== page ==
Today, that same gallon of pickles can be bought at Sam’s Club for $4.18.
Hold that thought for a minute — it will become important later.
Ironically, the reason that Vlasic was willing to do that deal with Walmart in the first place was to access the 100 million consumers who visit a Walmart once a week and spend 7.5 cents of every dollar with them when they do. For Vlasic, Walmart accounted for 30 percent of their sales and was thus a very important channel to the customer. Walmart, as a powerful intermediary between Vlasic and its customers, negotiated accordingly.
And it wasn’t just Vlasic that Walmart put the squeeze to — it’s just about everyone, including the players in our own payments world, where Walmart is legendary for driving a very hard bargain for how much they are willing to pay in interchange (zero is the best, and they’working on it) and even what payment methods they’ll accept in their stores.
Walmart’s comeback to anyone who pushed back was simple: Don’t sell your stuff in our stores. We promise everyday low prices, they say, and can drive a ton of customers your way — remember that 90 percent of the U.S. population lives within 20 minutes of one of our stores.
But, they continue, for us to live up to our brand promise of giving our consumers a good deal, you need to give us a good deal. And, you need to be operationally efficient. We know that serving 100 million consumers every week can crush a business, so if you can’t adapt your own processes to avoid that from happening, then we can’t do business together.
It was pretty much take or leave it. And lots of people took it — and still do.
This gave Walmart tremendous power — which made the company a threat to suppliers, whose margins it cut into, and Main Street, who couldn’t compete, and all those people who worked at those Main Street brick-and-mortar stores. That’s what pundits talked about a lot back in the 1990s and much of the 2000s.
But back in 2003 when that article was written, Walmart was just the latest version of an intermediary that aggregated brands into a single place that made it more efficient for consumers to buy goods from a variety of different brands — and for those brands to reach a critical mass of would-be buyers.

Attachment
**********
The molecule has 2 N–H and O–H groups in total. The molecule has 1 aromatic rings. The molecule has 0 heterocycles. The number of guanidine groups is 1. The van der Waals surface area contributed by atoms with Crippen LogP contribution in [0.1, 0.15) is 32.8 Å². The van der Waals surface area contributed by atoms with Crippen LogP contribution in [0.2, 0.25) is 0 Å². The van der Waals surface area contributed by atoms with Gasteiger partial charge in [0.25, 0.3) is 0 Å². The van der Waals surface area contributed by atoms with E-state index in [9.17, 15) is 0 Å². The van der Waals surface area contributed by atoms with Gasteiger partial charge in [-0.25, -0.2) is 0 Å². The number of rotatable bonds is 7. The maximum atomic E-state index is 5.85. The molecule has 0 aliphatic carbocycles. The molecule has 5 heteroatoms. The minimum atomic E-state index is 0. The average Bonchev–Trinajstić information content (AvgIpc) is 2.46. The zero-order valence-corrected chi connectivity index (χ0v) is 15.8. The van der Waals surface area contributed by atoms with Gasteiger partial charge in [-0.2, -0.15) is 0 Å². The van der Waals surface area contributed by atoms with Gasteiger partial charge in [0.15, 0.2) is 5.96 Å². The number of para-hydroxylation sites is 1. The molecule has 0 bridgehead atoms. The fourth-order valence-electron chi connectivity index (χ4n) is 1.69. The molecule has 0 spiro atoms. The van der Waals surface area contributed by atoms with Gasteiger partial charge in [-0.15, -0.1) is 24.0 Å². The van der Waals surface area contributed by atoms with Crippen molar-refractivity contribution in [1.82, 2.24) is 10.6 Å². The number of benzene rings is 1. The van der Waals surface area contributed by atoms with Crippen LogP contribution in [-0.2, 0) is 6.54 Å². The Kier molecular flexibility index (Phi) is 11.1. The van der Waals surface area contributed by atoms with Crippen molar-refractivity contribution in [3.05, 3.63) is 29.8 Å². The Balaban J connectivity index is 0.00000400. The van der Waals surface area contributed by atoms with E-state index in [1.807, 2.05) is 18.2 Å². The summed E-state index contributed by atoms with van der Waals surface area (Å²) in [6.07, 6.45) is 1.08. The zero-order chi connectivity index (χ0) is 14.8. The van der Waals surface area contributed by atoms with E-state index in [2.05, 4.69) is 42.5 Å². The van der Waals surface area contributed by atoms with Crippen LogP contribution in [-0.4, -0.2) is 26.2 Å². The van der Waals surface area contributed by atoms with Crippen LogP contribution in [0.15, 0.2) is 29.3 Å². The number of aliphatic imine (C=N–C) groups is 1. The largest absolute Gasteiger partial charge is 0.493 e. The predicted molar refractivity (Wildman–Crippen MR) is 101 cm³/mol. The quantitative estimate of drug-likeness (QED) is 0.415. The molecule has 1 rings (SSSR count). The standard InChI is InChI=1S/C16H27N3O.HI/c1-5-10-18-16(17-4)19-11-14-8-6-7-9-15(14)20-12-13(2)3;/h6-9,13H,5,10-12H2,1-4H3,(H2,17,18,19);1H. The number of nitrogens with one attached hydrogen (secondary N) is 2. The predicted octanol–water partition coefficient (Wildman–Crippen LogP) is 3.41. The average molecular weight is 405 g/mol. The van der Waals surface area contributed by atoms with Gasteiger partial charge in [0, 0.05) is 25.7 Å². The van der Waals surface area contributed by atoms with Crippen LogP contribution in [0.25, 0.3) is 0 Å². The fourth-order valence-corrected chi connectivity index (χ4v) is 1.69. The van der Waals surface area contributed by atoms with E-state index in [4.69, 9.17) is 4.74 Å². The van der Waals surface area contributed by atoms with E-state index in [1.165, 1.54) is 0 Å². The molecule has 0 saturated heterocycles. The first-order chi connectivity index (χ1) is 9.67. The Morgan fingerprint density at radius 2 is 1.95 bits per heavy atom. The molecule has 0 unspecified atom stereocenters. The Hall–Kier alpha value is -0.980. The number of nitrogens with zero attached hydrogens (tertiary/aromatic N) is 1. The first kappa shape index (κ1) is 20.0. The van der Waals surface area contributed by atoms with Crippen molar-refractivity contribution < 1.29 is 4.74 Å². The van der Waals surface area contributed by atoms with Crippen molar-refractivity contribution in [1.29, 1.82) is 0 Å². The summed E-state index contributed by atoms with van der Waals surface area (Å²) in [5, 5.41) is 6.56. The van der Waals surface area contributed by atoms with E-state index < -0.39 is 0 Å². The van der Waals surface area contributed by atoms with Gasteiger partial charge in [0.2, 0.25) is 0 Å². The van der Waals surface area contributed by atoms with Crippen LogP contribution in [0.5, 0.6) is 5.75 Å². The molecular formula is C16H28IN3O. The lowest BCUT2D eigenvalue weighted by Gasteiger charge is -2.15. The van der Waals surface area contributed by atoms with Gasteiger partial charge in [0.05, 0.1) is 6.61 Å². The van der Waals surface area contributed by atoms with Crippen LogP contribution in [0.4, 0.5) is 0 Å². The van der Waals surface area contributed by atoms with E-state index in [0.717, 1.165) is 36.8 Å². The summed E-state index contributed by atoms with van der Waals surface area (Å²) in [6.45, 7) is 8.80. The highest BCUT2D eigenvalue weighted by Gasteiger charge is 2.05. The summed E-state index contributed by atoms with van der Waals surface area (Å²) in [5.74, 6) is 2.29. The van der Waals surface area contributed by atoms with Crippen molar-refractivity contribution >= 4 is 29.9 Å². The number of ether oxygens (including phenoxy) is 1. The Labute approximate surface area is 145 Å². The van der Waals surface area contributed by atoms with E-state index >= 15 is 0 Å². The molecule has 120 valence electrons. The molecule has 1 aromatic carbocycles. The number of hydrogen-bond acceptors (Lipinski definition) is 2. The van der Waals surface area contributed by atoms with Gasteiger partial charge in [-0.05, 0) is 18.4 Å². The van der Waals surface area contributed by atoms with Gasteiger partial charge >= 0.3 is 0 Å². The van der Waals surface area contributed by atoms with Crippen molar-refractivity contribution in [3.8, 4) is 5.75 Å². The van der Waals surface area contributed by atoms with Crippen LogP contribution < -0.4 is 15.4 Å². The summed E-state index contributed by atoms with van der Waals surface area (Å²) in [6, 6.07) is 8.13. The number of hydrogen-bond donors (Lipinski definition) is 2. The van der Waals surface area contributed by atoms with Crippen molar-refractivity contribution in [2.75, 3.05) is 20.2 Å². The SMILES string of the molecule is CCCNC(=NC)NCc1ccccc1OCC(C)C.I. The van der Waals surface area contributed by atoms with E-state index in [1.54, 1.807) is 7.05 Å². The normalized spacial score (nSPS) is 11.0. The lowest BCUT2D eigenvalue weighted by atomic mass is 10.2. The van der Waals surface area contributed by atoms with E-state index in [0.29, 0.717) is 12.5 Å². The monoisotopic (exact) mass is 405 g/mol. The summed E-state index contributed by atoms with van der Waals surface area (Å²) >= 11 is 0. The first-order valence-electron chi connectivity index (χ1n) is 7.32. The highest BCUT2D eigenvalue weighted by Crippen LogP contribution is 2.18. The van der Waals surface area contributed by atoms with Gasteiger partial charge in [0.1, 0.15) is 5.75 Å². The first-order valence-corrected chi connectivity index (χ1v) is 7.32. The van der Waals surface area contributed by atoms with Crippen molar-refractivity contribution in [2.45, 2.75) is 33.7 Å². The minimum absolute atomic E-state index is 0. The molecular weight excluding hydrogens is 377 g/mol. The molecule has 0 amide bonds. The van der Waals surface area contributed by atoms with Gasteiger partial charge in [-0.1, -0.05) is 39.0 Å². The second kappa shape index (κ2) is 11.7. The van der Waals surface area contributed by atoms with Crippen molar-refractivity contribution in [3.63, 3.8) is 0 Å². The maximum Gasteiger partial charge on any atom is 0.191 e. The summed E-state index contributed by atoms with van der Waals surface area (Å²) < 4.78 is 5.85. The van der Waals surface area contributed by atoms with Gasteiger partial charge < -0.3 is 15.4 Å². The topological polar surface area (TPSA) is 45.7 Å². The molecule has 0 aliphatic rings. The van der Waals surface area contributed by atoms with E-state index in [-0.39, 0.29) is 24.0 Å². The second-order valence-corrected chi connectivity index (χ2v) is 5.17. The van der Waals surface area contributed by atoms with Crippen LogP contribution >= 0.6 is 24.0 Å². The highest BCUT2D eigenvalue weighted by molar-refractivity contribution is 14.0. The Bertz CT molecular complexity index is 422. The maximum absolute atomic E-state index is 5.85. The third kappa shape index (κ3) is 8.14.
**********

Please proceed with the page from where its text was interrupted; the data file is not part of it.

Department stores did that in the late 1800s, when for the first time, consumers didn’t have to hoof it up and down Main Street to buy the things they needed from individual merchants.
Shopping malls took that model a step further in the mid-1950s by making it possible for a collection of stores to be assembled under the same enclosed, climate-controlled roof for the convenience of a shopper. Mall of America, the largest in America, has 520 shops and 50 restaurants, attracting 42 million people — a year. Woodfield Mall, outside of Chicago, and one of the most visited malls in the U.S. aside from Mall of America, pulls in 27 million each year.
Each of these intermediaries has their own rules of play, too — sell us stuff a price at a low price so we can mark it up and make a profit or pay us rent and a share of sales so that we can cover the costs of bringing consumers to your front doors and make sure that they can park for free and stay a long time.
But until Walmart, none of them had anywhere near the depth and breadth of consumer reach — and, therefore product distribution — and potential to drive buyers into their welcoming arms. Walmart offered brands — in one week — the kind of consumer foot traffic that it would take even the biggest mall in the U.S. — never mind one of the 520 stores there — two and a half years to see.
That is, until Amazon.
Amazon’s Hard Bargain